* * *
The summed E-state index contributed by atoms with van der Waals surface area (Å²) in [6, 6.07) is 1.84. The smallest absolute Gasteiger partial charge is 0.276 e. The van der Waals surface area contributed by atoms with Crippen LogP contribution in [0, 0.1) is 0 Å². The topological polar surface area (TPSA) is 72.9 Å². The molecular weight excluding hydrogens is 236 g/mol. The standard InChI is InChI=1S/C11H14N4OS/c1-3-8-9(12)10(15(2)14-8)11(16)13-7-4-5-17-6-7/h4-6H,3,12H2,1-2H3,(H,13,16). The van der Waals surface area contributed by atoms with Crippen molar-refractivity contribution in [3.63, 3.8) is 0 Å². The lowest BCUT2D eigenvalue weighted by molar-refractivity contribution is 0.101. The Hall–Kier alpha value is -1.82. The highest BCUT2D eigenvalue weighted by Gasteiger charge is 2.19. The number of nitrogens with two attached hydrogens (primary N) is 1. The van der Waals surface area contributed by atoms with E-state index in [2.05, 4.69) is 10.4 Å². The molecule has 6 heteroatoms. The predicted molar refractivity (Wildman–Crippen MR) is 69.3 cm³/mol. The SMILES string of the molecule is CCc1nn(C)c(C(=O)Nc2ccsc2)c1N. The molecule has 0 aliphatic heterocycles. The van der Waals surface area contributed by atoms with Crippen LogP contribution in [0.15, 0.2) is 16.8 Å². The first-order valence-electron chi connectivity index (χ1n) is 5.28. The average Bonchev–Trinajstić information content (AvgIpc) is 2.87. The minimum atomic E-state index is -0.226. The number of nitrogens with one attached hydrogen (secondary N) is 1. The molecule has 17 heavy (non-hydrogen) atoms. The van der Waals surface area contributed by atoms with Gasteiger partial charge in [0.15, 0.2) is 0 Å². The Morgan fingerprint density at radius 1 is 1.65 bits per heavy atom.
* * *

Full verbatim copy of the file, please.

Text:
The summed E-state index contributed by atoms with van der Waals surface area (Å²) in [6, 6.07) is 1.84. The smallest absolute Gasteiger partial charge is 0.276 e. The van der Waals surface area contributed by atoms with Crippen LogP contribution in [0, 0.1) is 0 Å². The topological polar surface area (TPSA) is 72.9 Å². The molecular weight excluding hydrogens is 236 g/mol. The standard InChI is InChI=1S/C11H14N4OS/c1-3-8-9(12)10(15(2)14-8)11(16)13-7-4-5-17-6-7/h4-6H,3,12H2,1-2H3,(H,13,16). The van der Waals surface area contributed by atoms with Crippen molar-refractivity contribution in [3.63, 3.8) is 0 Å². The lowest BCUT2D eigenvalue weighted by molar-refractivity contribution is 0.101. The Hall–Kier alpha value is -1.82. The highest BCUT2D eigenvalue weighted by Gasteiger charge is 2.19. The number of nitrogens with two attached hydrogens (primary N) is 1. The van der Waals surface area contributed by atoms with E-state index in [2.05, 4.69) is 10.4 Å². The molecule has 6 heteroatoms. The predicted molar refractivity (Wildman–Crippen MR) is 69.3 cm³/mol. The SMILES string of the molecule is CCc1nn(C)c(C(=O)Nc2ccsc2)c1N. The molecule has 0 aliphatic heterocycles. The van der Waals surface area contributed by atoms with Crippen LogP contribution in [0.15, 0.2) is 16.8 Å². The first-order valence-electron chi connectivity index (χ1n) is 5.28. The average Bonchev–Trinajstić information content (AvgIpc) is 2.87. The minimum atomic E-state index is -0.226. The number of nitrogens with one attached hydrogen (secondary N) is 1. The molecule has 17 heavy (non-hydrogen) atoms. The van der Waals surface area contributed by atoms with Gasteiger partial charge in [0.15, 0.2) is 0 Å². The Morgan fingerprint density at radius 1 is 1.65 bits per heavy atom.